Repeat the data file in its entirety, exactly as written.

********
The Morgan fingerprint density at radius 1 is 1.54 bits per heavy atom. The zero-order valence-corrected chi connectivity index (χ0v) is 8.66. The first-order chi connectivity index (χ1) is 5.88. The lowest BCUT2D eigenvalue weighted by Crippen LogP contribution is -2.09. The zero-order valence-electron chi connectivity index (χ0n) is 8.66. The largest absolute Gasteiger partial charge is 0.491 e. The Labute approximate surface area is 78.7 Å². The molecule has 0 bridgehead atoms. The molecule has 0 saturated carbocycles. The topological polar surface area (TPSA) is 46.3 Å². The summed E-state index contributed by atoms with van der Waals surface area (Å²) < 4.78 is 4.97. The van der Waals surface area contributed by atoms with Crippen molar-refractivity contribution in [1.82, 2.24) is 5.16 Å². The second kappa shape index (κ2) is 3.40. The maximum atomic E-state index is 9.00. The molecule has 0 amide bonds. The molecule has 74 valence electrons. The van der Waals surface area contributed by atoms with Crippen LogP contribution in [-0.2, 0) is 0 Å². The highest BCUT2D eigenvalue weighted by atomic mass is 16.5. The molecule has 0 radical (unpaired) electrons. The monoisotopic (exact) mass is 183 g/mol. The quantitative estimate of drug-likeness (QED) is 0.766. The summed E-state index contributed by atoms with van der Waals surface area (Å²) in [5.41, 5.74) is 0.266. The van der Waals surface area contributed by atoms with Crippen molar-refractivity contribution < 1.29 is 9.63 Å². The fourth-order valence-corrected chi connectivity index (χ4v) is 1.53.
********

The Morgan fingerprint density at radius 1 is 1.54 bits per heavy atom. The zero-order valence-corrected chi connectivity index (χ0v) is 8.66. The first-order chi connectivity index (χ1) is 5.88. The lowest BCUT2D eigenvalue weighted by Crippen LogP contribution is -2.09. The zero-order valence-electron chi connectivity index (χ0n) is 8.66. The largest absolute Gasteiger partial charge is 0.491 e. The Labute approximate surface area is 78.7 Å². The molecule has 0 bridgehead atoms. The molecule has 0 saturated carbocycles. The topological polar surface area (TPSA) is 46.3 Å². The summed E-state index contributed by atoms with van der Waals surface area (Å²) < 4.78 is 4.97. The van der Waals surface area contributed by atoms with Crippen molar-refractivity contribution in [1.82, 2.24) is 5.16 Å². The second kappa shape index (κ2) is 3.40. The maximum atomic E-state index is 9.00. The molecule has 0 amide bonds. The molecule has 74 valence electrons. The van der Waals surface area contributed by atoms with Crippen LogP contribution in [-0.2, 0) is 0 Å². The highest BCUT2D eigenvalue weighted by atomic mass is 16.5. The molecule has 0 radical (unpaired) electrons. The monoisotopic (exact) mass is 183 g/mol. The quantitative estimate of drug-likeness (QED) is 0.766. The summed E-state index contributed by atoms with van der Waals surface area (Å²) in [5.41, 5.74) is 0.266. The van der Waals surface area contributed by atoms with Crippen molar-refractivity contribution < 1.29 is 9.63 Å². The fourth-order valence-corrected chi connectivity index (χ4v) is 1.53.